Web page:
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Independence Day Parade

BY ANGELA PIDDUCK Thursday, August 30 2012

It goes without saying that the annual Independence Day Parade in celebration of the 50th anniversary of the declaration of Trinidad and Tobago’s Independence is eagerly looked forward to by thousands who line the parade route as scores of uniformed men and women participate in this event, which can at times become a Carnival type-jump up for followers as the various military bands accompany the participants along the parade route from the Queen’s Park Savannah back to St James.

In 1998 the then Parade Commander, Brigadier Carl Alfonso, Chief of Defence Staff, shared his thoughts on the 36th Anniversary of Independence which would feature one major change in the annual parade, having more or less followed the same format through the years, from inception.

What was that change? The Brigadier explained then that, “His Excellency President ANR Robinson will not inspect the parade as customary. Not only has the President just returned to office after being seriously ill for some six months, but the mid-morning heat caused him to collapse while reviewing the parade last year from the back of an open-air jeep. The troops will be reviewed by the President from the forecourt of the Grand Stand, as they march past the salute base.

“It will most probably stay this way until a President comes along and says ‘I want to ride a horse,’ as was done by Governor General, Sir Solomon Hochoy. President Robinson is comfortable with the fact he does not have to stand in the vehicle which must be in the sun.”

The Brigadier further explained that many soldiers do not get to be on parade each year and considered himself luckier than most, having never missed a year except for 1970 and 1990 when there were no parades, and 1980, ‘85 and ‘93 when he was away on courses. To him also it was a pride and joy to carry the colours where the two persons must be about the same height.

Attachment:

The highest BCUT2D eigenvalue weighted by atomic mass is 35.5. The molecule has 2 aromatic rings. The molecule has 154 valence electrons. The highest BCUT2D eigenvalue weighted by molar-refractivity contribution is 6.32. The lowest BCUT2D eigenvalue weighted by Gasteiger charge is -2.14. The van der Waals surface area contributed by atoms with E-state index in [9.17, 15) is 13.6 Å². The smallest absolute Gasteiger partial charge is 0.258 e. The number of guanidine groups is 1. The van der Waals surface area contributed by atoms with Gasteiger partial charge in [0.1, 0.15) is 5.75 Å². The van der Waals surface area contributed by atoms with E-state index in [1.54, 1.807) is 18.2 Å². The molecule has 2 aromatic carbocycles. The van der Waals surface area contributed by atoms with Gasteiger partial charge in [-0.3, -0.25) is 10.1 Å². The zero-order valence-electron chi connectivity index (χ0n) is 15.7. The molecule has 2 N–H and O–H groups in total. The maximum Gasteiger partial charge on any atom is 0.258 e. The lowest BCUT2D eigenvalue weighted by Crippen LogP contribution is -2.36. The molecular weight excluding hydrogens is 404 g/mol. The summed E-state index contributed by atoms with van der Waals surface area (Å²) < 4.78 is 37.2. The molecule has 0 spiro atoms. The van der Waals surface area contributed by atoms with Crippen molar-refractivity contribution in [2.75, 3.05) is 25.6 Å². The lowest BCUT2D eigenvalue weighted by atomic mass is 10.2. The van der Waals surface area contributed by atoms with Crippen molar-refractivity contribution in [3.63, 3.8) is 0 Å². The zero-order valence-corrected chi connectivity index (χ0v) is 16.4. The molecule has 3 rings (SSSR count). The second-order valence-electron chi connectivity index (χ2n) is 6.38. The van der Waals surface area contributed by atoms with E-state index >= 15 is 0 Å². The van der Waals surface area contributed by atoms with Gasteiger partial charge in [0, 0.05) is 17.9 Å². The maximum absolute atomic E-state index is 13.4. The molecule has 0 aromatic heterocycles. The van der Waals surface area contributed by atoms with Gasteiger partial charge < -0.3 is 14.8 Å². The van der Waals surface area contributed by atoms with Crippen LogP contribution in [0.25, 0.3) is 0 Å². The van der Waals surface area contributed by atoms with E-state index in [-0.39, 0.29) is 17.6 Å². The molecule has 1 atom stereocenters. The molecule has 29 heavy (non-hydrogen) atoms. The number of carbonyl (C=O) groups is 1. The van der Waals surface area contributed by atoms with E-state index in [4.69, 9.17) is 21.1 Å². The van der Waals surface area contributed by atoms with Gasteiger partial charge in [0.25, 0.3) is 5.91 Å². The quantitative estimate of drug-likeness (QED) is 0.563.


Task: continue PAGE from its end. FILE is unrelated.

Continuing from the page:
At that interview, Captain (the Reverend) Kennedy Swaratsingh, then public relations officer of the Defence Force felt that, “the Brigadier’s military bearing would have made him a must on parade from the start. We always use him as a model as to how the uniform should look.”

When told of the Carnival-type atmosphere along the street-route, Brigadier Alfonso quickly assured, “the Defence Force certainly is not part of the Carnival atmosphere. You will hardly see us relaxing, we are supposed to be marching with the same sort of dignity down Frederick Street, into Park Street and to St James. I have heard of people enjoying themselves in a kind of Carnival atmosphere but that is not to be condoned by the military.”

Fast forward to tomorrow, Friday August 31, 2012, and the Parade Commander is Colonel RLA Smart; President George Maxwell Richards, officially attending what could be his last parade as his term of office ends next year, will take the salute from the back of the jeep; and after the formalities on the parade ground, the parade will move from the savannah, into Frederick Street, along Park Street and Tragarete Road to King George V Park. In addition to the official brass bands, steelband music for the parade will be provided by a mixed band from branches of the security forces.

The Chief of Defence Staff is Brigadier General Kenrick Maharaj, Colonel Anthony WJ Phillips-Spencer is the Commanding Officer of the Regiment, Captain Mark Williams is Commanding Officer of the Coast Guard, Commanding Officer of the Trinidad and Tobago Defence Force Reserves is Colonel Lyle Alexander and Group Captain Tyrone Rodulfo is Commanding Officer of the Trinidad and Tobago Air Guard. The Defence Force will be represented in the parade by a male and female detachment of the Coast Guard and the Regiment, and one detachment each from the other two groups.

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